Gordon's lie came straight from Finkelstein, who has a history of claiming that prominent Jews are trying to silence him, prevent publication of his books and keep them from being reviewed: "All opinion-leaders, from the left to the right, are Jews… The Silence around my book in the US - if this is not a conspiracy, then what is one?"
What's ironic about Gordon's article, though, is that just as he was falsely accusing me of trying to silence Finkelstein, he was trying to silence Prof. Steven Plaut of Haifa University.
THE GENESIS OF Gordon's notorious lawsuit against Plaut was a fawning book review Gordon wrote of Beyond Chutzpah for Haaretz. In response, Plaut wrote an Internet posting entitled "Haaretz Promotes the 'Jews for Hitler.'" Plaut subsequently wrote that Yasser Arafat was Gordon's "guru" and compared Gordon to members of Judenrats after Gordon illegally entered Arafat's compound in solidarity with the terrorist leader.
For exercising his freedom of speech in this way, Plaut was found liable for slander and fined NIS 80,000, by a Nazareth judge, Reem Naddaf, who went out of her way in her opinion's dicta to justify Holocaust revisionism, which of course often goes over the line into something far darker, as it does when Finkelstein espouses it to mock survivors and condemn those seeking justice.
The verdict against Prof. Plaut was wrong, as I will explain by discussing both substantive and legal aspects of Plaut's accusations.
First, as to substance: Gordon argued, dubiously, that Plaut meant to include him (Gordon) when he wrote "Jews for Hitler," rather than Finkelstein and his fellow-travelers such as Noam Chomsky, who have openly endorsed Holocaust deniers and revisionists.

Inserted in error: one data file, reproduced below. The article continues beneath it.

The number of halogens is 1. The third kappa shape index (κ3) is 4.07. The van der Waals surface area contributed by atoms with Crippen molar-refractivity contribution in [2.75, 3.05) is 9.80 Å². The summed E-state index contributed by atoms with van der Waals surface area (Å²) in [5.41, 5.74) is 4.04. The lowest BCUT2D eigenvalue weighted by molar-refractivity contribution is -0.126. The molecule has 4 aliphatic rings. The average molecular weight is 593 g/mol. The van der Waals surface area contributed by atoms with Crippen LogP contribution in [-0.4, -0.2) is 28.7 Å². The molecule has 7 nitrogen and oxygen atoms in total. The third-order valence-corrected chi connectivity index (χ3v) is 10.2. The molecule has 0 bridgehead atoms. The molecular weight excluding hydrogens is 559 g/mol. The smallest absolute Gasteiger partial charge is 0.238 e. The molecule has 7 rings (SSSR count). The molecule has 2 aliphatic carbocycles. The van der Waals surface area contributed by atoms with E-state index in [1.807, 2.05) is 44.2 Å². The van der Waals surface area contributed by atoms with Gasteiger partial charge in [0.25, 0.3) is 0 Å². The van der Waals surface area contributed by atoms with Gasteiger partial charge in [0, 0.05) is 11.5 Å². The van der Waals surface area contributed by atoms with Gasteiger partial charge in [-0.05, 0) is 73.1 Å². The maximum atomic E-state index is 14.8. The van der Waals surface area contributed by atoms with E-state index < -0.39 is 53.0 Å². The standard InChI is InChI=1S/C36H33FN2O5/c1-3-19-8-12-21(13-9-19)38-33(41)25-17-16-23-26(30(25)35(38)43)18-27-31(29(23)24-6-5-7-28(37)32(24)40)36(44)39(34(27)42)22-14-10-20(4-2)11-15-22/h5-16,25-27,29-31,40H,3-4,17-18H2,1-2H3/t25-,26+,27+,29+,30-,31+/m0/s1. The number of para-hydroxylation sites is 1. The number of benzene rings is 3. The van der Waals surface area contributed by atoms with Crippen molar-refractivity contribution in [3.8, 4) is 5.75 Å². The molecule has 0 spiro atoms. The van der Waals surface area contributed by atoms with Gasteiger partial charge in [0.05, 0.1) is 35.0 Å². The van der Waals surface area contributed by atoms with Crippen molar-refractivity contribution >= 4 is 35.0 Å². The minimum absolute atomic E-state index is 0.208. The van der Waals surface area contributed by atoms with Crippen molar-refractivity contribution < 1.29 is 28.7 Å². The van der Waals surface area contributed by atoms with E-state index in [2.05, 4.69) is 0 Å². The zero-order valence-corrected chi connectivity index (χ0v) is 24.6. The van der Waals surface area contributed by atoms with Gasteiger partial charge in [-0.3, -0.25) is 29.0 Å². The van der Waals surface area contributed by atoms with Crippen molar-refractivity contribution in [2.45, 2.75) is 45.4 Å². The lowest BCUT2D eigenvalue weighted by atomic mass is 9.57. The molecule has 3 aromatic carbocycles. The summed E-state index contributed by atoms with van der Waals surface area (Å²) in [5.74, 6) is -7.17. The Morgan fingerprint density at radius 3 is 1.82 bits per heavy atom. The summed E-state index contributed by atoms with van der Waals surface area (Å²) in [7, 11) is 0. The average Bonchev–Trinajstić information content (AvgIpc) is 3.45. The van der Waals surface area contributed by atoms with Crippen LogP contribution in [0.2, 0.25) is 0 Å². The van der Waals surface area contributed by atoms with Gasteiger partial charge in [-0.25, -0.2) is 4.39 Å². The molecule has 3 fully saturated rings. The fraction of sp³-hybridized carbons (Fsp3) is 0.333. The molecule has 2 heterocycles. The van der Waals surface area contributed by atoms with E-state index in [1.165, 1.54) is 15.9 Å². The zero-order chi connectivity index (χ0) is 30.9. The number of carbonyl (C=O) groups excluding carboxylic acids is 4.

Even so, is there a factual basis behind the claim that Gordon supports genocidal anti-Semites, considering his admiration for Norman Finkelstein?
Finkelstein himself isn't an outright Holocaust denier (though neither was Hitler, of course), because he acknowledges the basic facts of the Holocaust, while minimizing the number of victims. But Finkelstein is, in many ways, worse than an outright denier. He denies the reality of survivors, calling them "hoaxes" and "hucksters" and accuses Elie Wiesel of lying about his past.
The major theme of the Finkelstein book that Gordon was extolling is that Jews are responsible for anti-Semitism. "Alongside Israel, [American Jewish elites] are the main fomenters of anti-Semitism in the world today. They must be stopped."
FINKELSTEIN'S and Gordon's articles are featured on Holocaust denial and neo-Nazi Web sites, such as that of the Hitler-loving Ernst Zundel, who said of Finkelstein that "[h]e is making three-fourths of our argument - and making it effectively."
So if Finkelstein and Gordon aren't themselves explicitly neo-Nazi, they're at least very highly regarded by those who are - and for good reason.